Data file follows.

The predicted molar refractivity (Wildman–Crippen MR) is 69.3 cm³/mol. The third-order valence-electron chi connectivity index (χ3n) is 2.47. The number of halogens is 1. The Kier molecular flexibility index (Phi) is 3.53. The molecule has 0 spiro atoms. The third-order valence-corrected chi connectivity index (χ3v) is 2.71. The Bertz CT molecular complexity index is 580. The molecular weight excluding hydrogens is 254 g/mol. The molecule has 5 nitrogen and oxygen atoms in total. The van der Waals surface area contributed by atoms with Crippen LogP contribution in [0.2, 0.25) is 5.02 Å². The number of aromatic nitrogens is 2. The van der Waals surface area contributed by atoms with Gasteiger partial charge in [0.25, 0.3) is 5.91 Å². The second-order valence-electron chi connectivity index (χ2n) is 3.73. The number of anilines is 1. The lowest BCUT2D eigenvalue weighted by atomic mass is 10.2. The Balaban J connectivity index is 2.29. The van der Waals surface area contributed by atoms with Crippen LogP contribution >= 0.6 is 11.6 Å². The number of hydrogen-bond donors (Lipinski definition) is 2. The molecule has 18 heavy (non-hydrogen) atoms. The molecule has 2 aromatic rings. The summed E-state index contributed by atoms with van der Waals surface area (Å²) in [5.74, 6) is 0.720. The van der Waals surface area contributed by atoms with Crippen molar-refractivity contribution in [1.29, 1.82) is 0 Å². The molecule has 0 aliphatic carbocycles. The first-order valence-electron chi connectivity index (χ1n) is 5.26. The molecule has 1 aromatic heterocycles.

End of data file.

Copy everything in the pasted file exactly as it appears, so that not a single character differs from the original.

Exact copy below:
The predicted molar refractivity (Wildman–Crippen MR) is 69.3 cm³/mol. The third-order valence-electron chi connectivity index (χ3n) is 2.47. The number of halogens is 1. The Kier molecular flexibility index (Phi) is 3.53. The molecule has 0 spiro atoms. The third-order valence-corrected chi connectivity index (χ3v) is 2.71. The Bertz CT molecular complexity index is 580. The molecular weight excluding hydrogens is 254 g/mol. The molecule has 5 nitrogen and oxygen atoms in total. The van der Waals surface area contributed by atoms with Crippen LogP contribution in [0.2, 0.25) is 5.02 Å². The number of aromatic nitrogens is 2. The van der Waals surface area contributed by atoms with Gasteiger partial charge in [0.25, 0.3) is 5.91 Å². The second-order valence-electron chi connectivity index (χ2n) is 3.73. The number of anilines is 1. The lowest BCUT2D eigenvalue weighted by atomic mass is 10.2. The Balaban J connectivity index is 2.29. The van der Waals surface area contributed by atoms with Crippen LogP contribution >= 0.6 is 11.6 Å². The number of hydrogen-bond donors (Lipinski definition) is 2. The molecule has 18 heavy (non-hydrogen) atoms. The molecule has 2 aromatic rings. The summed E-state index contributed by atoms with van der Waals surface area (Å²) in [5.74, 6) is 0.720. The van der Waals surface area contributed by atoms with Crippen molar-refractivity contribution in [1.29, 1.82) is 0 Å². The molecule has 0 aliphatic carbocycles. The first-order valence-electron chi connectivity index (χ1n) is 5.26. The molecule has 1 aromatic heterocycles.